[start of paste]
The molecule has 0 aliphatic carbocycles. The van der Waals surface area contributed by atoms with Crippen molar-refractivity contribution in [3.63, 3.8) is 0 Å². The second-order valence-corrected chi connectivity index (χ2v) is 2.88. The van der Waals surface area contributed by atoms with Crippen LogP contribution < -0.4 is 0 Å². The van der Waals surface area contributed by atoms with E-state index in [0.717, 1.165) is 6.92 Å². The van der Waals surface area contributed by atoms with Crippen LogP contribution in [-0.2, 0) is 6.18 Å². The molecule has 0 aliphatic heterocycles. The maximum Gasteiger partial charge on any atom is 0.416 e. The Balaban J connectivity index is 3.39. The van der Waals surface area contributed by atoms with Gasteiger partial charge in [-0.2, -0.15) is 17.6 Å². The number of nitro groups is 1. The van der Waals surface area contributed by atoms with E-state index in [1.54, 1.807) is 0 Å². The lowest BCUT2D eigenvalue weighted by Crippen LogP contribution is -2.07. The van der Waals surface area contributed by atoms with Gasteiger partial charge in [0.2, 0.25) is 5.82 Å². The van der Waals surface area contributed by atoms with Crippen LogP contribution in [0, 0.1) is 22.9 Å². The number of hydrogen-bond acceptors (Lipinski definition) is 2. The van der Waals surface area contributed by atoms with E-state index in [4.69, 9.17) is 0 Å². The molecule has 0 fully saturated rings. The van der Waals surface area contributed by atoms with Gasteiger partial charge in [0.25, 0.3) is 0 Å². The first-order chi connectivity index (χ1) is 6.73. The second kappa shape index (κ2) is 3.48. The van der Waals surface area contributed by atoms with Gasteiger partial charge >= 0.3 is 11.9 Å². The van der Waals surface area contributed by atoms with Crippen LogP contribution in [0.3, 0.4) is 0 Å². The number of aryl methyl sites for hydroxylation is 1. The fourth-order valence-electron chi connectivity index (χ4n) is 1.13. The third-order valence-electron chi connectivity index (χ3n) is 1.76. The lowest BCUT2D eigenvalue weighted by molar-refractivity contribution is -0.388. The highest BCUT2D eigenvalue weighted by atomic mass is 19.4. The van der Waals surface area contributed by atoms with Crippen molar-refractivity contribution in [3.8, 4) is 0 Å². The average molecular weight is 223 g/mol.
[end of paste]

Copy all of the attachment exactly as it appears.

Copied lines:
The molecule has 0 aliphatic carbocycles. The van der Waals surface area contributed by atoms with Crippen molar-refractivity contribution in [3.63, 3.8) is 0 Å². The second-order valence-corrected chi connectivity index (χ2v) is 2.88. The van der Waals surface area contributed by atoms with Crippen LogP contribution < -0.4 is 0 Å². The van der Waals surface area contributed by atoms with E-state index in [0.717, 1.165) is 6.92 Å². The van der Waals surface area contributed by atoms with Crippen LogP contribution in [-0.2, 0) is 6.18 Å². The molecule has 0 aliphatic heterocycles. The maximum Gasteiger partial charge on any atom is 0.416 e. The Balaban J connectivity index is 3.39. The van der Waals surface area contributed by atoms with Gasteiger partial charge in [-0.2, -0.15) is 17.6 Å². The number of nitro groups is 1. The van der Waals surface area contributed by atoms with E-state index in [1.54, 1.807) is 0 Å². The lowest BCUT2D eigenvalue weighted by Crippen LogP contribution is -2.07. The van der Waals surface area contributed by atoms with Gasteiger partial charge in [0.2, 0.25) is 5.82 Å². The van der Waals surface area contributed by atoms with Crippen LogP contribution in [0, 0.1) is 22.9 Å². The number of hydrogen-bond acceptors (Lipinski definition) is 2. The van der Waals surface area contributed by atoms with E-state index in [4.69, 9.17) is 0 Å². The molecule has 0 fully saturated rings. The van der Waals surface area contributed by atoms with Gasteiger partial charge in [0.25, 0.3) is 0 Å². The first-order chi connectivity index (χ1) is 6.73. The second kappa shape index (κ2) is 3.48. The van der Waals surface area contributed by atoms with Gasteiger partial charge >= 0.3 is 11.9 Å². The van der Waals surface area contributed by atoms with Crippen LogP contribution in [0.3, 0.4) is 0 Å². The number of aryl methyl sites for hydroxylation is 1. The fourth-order valence-electron chi connectivity index (χ4n) is 1.13. The third-order valence-electron chi connectivity index (χ3n) is 1.76. The lowest BCUT2D eigenvalue weighted by molar-refractivity contribution is -0.388. The highest BCUT2D eigenvalue weighted by atomic mass is 19.4. The van der Waals surface area contributed by atoms with Crippen molar-refractivity contribution in [3.8, 4) is 0 Å². The average molecular weight is 223 g/mol.